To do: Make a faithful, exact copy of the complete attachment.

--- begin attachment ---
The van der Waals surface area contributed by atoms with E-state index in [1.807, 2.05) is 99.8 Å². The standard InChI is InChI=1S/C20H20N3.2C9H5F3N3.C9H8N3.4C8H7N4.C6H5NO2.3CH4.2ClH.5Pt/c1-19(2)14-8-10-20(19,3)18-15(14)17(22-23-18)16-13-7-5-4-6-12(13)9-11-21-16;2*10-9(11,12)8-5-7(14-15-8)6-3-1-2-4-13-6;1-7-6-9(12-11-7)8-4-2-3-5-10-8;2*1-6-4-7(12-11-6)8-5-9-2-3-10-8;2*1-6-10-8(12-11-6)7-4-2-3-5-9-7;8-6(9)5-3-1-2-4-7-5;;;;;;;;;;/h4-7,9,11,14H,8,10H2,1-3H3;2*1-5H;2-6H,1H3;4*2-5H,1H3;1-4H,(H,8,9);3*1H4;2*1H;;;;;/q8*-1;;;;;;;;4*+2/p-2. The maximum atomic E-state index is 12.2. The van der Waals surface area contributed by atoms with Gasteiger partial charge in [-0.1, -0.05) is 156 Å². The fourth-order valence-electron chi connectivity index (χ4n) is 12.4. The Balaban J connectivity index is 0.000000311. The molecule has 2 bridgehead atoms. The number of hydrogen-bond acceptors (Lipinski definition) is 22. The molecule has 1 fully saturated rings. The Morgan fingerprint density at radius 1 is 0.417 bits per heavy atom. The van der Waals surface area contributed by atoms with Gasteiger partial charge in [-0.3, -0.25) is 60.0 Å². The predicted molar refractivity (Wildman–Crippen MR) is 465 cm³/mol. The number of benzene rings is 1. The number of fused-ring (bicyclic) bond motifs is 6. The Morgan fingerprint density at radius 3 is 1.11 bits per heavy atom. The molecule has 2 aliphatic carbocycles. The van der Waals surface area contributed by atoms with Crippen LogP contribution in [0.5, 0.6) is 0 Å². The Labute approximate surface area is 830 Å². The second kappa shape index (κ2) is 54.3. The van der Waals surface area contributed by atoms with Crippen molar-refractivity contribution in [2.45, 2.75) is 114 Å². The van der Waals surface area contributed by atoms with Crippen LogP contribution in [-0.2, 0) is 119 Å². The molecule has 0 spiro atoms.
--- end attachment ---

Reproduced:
The van der Waals surface area contributed by atoms with E-state index in [1.807, 2.05) is 99.8 Å². The standard InChI is InChI=1S/C20H20N3.2C9H5F3N3.C9H8N3.4C8H7N4.C6H5NO2.3CH4.2ClH.5Pt/c1-19(2)14-8-10-20(19,3)18-15(14)17(22-23-18)16-13-7-5-4-6-12(13)9-11-21-16;2*10-9(11,12)8-5-7(14-15-8)6-3-1-2-4-13-6;1-7-6-9(12-11-7)8-4-2-3-5-10-8;2*1-6-4-7(12-11-6)8-5-9-2-3-10-8;2*1-6-10-8(12-11-6)7-4-2-3-5-9-7;8-6(9)5-3-1-2-4-7-5;;;;;;;;;;/h4-7,9,11,14H,8,10H2,1-3H3;2*1-5H;2-6H,1H3;4*2-5H,1H3;1-4H,(H,8,9);3*1H4;2*1H;;;;;/q8*-1;;;;;;;;4*+2/p-2. The maximum atomic E-state index is 12.2. The van der Waals surface area contributed by atoms with Gasteiger partial charge in [-0.1, -0.05) is 156 Å². The fourth-order valence-electron chi connectivity index (χ4n) is 12.4. The Balaban J connectivity index is 0.000000311. The molecule has 2 bridgehead atoms. The number of hydrogen-bond acceptors (Lipinski definition) is 22. The molecule has 1 fully saturated rings. The Morgan fingerprint density at radius 1 is 0.417 bits per heavy atom. The van der Waals surface area contributed by atoms with Gasteiger partial charge in [-0.3, -0.25) is 60.0 Å². The predicted molar refractivity (Wildman–Crippen MR) is 465 cm³/mol. The number of benzene rings is 1. The number of fused-ring (bicyclic) bond motifs is 6. The Morgan fingerprint density at radius 3 is 1.11 bits per heavy atom. The molecule has 2 aliphatic carbocycles. The van der Waals surface area contributed by atoms with Crippen LogP contribution in [0.5, 0.6) is 0 Å². The Labute approximate surface area is 830 Å². The second kappa shape index (κ2) is 54.3. The van der Waals surface area contributed by atoms with Crippen molar-refractivity contribution in [2.45, 2.75) is 114 Å². The van der Waals surface area contributed by atoms with Crippen LogP contribution in [-0.2, 0) is 119 Å². The molecule has 0 spiro atoms.